“What do you want?” she asked, and though he couldn’t see her face, he knew her well enough to tell an expression from a tone of voice; that fed-up, do I really have to be here look, a combination of boredom and can’t-be-botheredness, would have pulled her normally pretty features into a mask of melancholy.
Just to hear her voice, that was all he wanted. Just to know she was alive, that she hadn’t fallen off the planet, or the ground hadn’t rose up and swallowed her. It was driving him nuts already; they hadn’t spoken in three days.
“Just, you know, wanted to talk.”
He heard her sigh, and thought she might hang up on him. He tensed, breath held, waiting. He breathed out as she spoke.
“Grant, why are you doing this to yourself?”
“Why’re you doing it to me?” he asked, without pausing to think his words through. As soon as they were out, he regretted them. Too often that had been one of her complaints, that he always used to blame her, that he wasn’t responsible enough.
“I’m not doing anything to you.”
“I…” he trailed away, not knowing what to say, how to salvage this conversation. He just wanted her to come home, just wanted her to hold him.
“I need to go,” she said.
“What? Why? Go where?”
“None of your business.” Her voice was flat, cold. The warmth was what he thought of when he thought of her, which was all the time. She had a fire inside, sometimes a raging enemy, sometimes a warm friend, but she had never been cold. Was it his fault? Not the break-up, obviously, he would take responsibility to a point, but surely some of that was her fault. Well, most of it, really… but had the break-up caused her to grow cold? He thought perhaps it had.
“I… tell me where you’re going,” he said, not caring that he was whining. The line went dead. Damn it. Damndamndamn. He went into the kitchen, opening cupboards, closing them, his eyes scanning shelves without seeing the contents. He opened the cutlery drawer, took out a sharp knife and held it up.
The blade caught the light from above and dazzled his eyes. It shone like moonlight. He thought of Courtney as he stared at the blade, so white and cold and beautiful. They were alike, Courtney and the knife, for both could hurt him.
“Why?” he asked the knife, but it told him no more than Courtney already had, and what she’d said he didn’t want to think about. Courtney’s coldness was in the whole room now and he was suffocating in it. He hated it, wanted out of it, would stay in there forever if he was with Courtney, if he even felt like he was with Courtney.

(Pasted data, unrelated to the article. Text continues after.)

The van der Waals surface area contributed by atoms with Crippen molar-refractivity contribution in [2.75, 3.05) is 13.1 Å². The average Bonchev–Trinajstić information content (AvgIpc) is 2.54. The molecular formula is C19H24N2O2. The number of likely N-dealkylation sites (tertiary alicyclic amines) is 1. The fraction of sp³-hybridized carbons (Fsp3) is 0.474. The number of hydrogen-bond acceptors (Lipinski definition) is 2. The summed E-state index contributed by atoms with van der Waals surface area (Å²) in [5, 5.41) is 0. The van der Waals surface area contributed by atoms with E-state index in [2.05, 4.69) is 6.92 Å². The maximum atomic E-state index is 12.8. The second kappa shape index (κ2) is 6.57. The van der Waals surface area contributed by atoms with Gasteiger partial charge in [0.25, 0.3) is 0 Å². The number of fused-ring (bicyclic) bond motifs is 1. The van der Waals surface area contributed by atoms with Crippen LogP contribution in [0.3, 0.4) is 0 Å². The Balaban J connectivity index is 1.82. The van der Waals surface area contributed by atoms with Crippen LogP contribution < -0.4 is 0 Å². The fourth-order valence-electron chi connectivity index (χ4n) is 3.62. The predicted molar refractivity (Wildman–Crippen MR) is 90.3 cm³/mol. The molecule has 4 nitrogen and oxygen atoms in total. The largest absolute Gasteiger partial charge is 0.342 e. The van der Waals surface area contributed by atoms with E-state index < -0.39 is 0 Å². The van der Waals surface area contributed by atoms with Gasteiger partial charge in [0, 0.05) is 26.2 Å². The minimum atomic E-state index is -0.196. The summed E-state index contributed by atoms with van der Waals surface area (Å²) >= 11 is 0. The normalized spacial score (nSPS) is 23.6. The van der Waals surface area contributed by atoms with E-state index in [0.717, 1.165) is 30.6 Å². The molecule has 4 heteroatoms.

No, he was too cold. He wanted warmth, he wanted fire. He wanted anger, for anger was heat. He put the knife away, shut the drawer, and willed himself to get angry. It wasn’t hard. He just had to think about… about the things she’d said… did… little cow…
“How could she?” he grabbed open the cupboard, pulled out glasses and started throwing them at walls, at the floor. He threw one at the ceiling. It didn’t reach, just came down and smashed on the table. There was blood on both his arms. Some of the glass was bloody, too.
Damndamndamn. He looked around for the tea towel, but couldn’t see it. As he searched for one, the phone began to ring. He went into the living room dripping blood.
“Yeah?” he asked as he answered the phone. Where the Hell was the bloody tea-towel?
“Hi, it’s me,” she said.
“Hmm? Oh, hi.” He moved cushions off the couch, though why a tea towel would be under there he couldn’t imagine. It wasn’t, which made sense. Blood got on the cream leather, but he paid it little attention. He needed to wipe this off his arms or something.
“Are you okay? You seem a little distracted.”
“Uhh, yeah, I, eh, I got cut. I’m fine, though. What’s wrong?” He went over to the window, glad this was a wireless phone. He wiped his arm on the curtains.
“We need to talk,” Courtney said. “Will you meet me? In the park where we used to take Lily?”
Lily. He’d forgotten about Lily. Lily was when everything started to go wrong.
“Uh, yeah?” he tried to focus his mind on something other than Lily. Courtney wanted to meet, to talk. Maybe she was ready to come home.
“You’ll meet me then?” she asked.